Scale

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Knowing how large or small an object is is very important to not only scientist, but everyone. These activities help you understand the how big or little things are and how to describe their size correctly.

The following activities will help you discover more about size. We hope you enjoy these activities and do them together as a family.

Activities

Becoming an Archaeologist!

Archaeologists and paleontologists search for objects in the ground, including fossils and remnants from past civilizations. They keep logs of all of the objects that they find, but cannot draw each object at its true size. Therefore, they must scale their drawings according to the size of the dig site. In this activity, you will become an archaeologist and dig for artifacts.

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It's All Dots!

All pictures are comprised of pixels. These pixels are small dots that are close together on the paper and sometimes trick our eyes so that we think the color is continuous. In this activity, you will investigate pictures from different sources and compare the pixels.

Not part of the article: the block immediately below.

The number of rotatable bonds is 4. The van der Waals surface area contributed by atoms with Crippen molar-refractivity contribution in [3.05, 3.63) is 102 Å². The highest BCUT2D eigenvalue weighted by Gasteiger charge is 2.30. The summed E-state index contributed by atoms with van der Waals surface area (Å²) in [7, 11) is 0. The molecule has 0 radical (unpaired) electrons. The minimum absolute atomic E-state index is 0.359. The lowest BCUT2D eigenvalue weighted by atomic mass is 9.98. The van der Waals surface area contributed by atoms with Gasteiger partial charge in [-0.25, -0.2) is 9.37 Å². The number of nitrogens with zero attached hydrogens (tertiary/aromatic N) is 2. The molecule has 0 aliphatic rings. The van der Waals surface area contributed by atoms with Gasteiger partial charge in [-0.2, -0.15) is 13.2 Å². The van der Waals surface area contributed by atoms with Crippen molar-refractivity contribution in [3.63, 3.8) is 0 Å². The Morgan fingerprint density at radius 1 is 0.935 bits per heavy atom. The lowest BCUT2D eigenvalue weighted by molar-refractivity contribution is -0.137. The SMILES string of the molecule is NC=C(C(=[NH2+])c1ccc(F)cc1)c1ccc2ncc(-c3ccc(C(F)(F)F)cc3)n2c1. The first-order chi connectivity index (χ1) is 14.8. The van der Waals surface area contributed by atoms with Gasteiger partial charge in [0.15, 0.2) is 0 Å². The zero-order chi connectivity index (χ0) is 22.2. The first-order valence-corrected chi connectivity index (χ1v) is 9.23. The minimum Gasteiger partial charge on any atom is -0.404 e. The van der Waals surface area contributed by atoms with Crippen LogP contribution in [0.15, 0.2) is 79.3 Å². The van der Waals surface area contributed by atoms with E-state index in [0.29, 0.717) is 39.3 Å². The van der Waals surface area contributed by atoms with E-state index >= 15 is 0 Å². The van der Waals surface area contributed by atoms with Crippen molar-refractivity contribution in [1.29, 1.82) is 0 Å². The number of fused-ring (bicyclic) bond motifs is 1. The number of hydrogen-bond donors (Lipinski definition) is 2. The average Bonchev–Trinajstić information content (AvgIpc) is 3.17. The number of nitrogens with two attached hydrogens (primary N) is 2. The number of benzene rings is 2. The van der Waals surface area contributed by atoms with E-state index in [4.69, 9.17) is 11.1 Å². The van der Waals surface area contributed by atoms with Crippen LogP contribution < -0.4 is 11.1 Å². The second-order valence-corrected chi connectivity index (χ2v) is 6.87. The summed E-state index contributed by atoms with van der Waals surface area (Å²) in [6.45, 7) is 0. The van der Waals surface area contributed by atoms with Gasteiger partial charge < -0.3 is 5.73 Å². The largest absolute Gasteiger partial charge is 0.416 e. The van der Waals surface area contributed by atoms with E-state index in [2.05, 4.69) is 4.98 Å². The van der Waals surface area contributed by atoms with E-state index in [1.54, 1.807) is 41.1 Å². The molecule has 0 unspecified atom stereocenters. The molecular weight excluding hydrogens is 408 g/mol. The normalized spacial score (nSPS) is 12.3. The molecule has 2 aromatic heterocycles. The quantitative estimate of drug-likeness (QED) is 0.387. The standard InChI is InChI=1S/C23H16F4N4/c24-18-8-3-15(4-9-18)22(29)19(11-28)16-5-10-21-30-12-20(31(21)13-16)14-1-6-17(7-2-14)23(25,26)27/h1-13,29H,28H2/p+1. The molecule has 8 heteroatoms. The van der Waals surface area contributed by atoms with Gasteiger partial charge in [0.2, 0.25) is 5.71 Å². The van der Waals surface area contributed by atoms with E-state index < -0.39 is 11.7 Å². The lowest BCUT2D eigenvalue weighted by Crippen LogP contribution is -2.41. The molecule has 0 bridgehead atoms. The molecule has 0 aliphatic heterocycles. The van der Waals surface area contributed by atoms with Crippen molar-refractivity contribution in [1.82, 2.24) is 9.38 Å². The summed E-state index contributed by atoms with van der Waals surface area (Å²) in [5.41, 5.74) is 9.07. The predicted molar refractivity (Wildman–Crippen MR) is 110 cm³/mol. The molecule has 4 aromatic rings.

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Scale

Scale drawings are useful for many things. Many times, small drawings are done before the larger model is built in order to make sure that everything will go as planned. Imagine buying a sofa and bringing it home only to find that it won't fit in the room!

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Art is Science!

There are many ways available to enlarge pictures that we like. Computers are able to digitally enlarge pictures for us. This is one way that we can get many different sizes of pictures from our cameras. Another way to make pictures bigger is to do so by hand. In this activity, you will enlarge a photo by hand.

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Powers of Ten

The metric system is a base ten system. This means that all of their measurements are based on being 1/10 th of the next larger thing. To see how much of a difference this is, you will divide a unit of measurement into ten equal pieces and continue doing so until you have a range of scaled measurements.

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